Eight years earlier Terrier was part of an assassination team working for an unknown client charged with killing the minister of mining in the Congo. Tapped as the member of the team who actually pulls the trigger and successfully executes the minister, Terrier is forced to exit the country for his own safety, leaving the love of his life, Annie (Jasmine Trinca), behind. Annie has been kept in the dark and has no idea what Terrier does for a living or why he abruptly left the country without even saying goodbye.
The death of the minister leads to more chaos and deaths in an already violent and war filled Congo. Fast forward eight years and Terrier returns to the war-torn Congo working for the NGO, striving to repent for the sins of his past. On a routine mission to drill for water in a small community, Terrier barely survives an assassination attempt from a professional hit squad. Realizing the attempt on his life is connected to the murder of the minister, Terrier is forced to reconnect with his old colleague and now successful businessman, Felix, to see if he can find out who ordered the hit. To his unpleasant surprise, Terrier discovers that Felix is married to Annie. To make matters worse, Felix has led a hit squad right to Terrier, not realizing that the hired killers will kill all three of them. Still in love with Annie, Terrier once again goes on the run but this time Annie flees with him as they attempt to avoid the hit squad hunting them and discover who put the price on his head.
Tedious, boring, and lifeless, The Gunman is an unoriginal action thriller with an implausible plot, one-dimensional characters, and uninspired action. Sean Penn gives an uneven, flat and unbelievable performance as Terrier, a once lethal killer who is trying to repent for his sins and is pulled back into the violent world of hired killers. Penn may be in fine physical shape (there are multiple shirtless scenes verifying he worked out for the role), however he’s no Liam Neeson and is not going to kickstart his career by transitioning into action hero mode.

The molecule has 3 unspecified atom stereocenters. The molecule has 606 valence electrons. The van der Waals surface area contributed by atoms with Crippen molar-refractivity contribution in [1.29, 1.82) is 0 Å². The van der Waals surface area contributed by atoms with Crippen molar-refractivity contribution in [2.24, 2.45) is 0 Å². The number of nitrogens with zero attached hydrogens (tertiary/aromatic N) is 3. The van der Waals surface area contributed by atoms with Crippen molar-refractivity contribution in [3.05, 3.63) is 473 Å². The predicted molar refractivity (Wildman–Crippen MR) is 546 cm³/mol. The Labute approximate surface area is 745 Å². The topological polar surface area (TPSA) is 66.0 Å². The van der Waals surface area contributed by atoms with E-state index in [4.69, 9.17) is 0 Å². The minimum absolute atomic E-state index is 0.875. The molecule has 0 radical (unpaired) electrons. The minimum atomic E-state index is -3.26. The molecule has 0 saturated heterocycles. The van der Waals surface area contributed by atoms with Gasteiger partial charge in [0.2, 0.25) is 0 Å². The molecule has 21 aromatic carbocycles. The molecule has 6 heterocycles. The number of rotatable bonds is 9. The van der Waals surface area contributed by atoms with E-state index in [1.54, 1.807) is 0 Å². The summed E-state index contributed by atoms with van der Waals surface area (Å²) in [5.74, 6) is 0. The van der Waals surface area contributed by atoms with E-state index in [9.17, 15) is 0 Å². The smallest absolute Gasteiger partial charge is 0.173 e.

Javier Bardem delivers an over-the-top, laughable performance as Felix, the ex-handler of Terrier’s old mercenary crew who’s always been envious and jealous of the strong relationship between Terrier and Annie. It’s almost as though his character belongs in a different film…perhaps a crime comedy? Ray Winstone’s talents are completely wasted as Terrier’s only loyal friend, Stanley, who’s nothing more than a convenient plot device for both the killers and Terrier.
The dialogue is riddled with ridiculous lines and the shoot-outs are neither exciting nor realistic, with automatic handguns that never run out of ammo. Wait…it just might be possible Penn’s character and a killer did finally reload during a firefight after shooting about 30 or 40 times… Oh, please.
With a ludicrous script, flat action scenes, and superficial characters, The Gunman is both one of the worst action thrillers and the worst Sean Penn film to hit the big screen in years.
MPAA rating: R for strong violence, language and some sexuality
Running time: 115 minutes
Directed by: Pierre Morel (Taken)
– Reviewed by Kevin Finnerty
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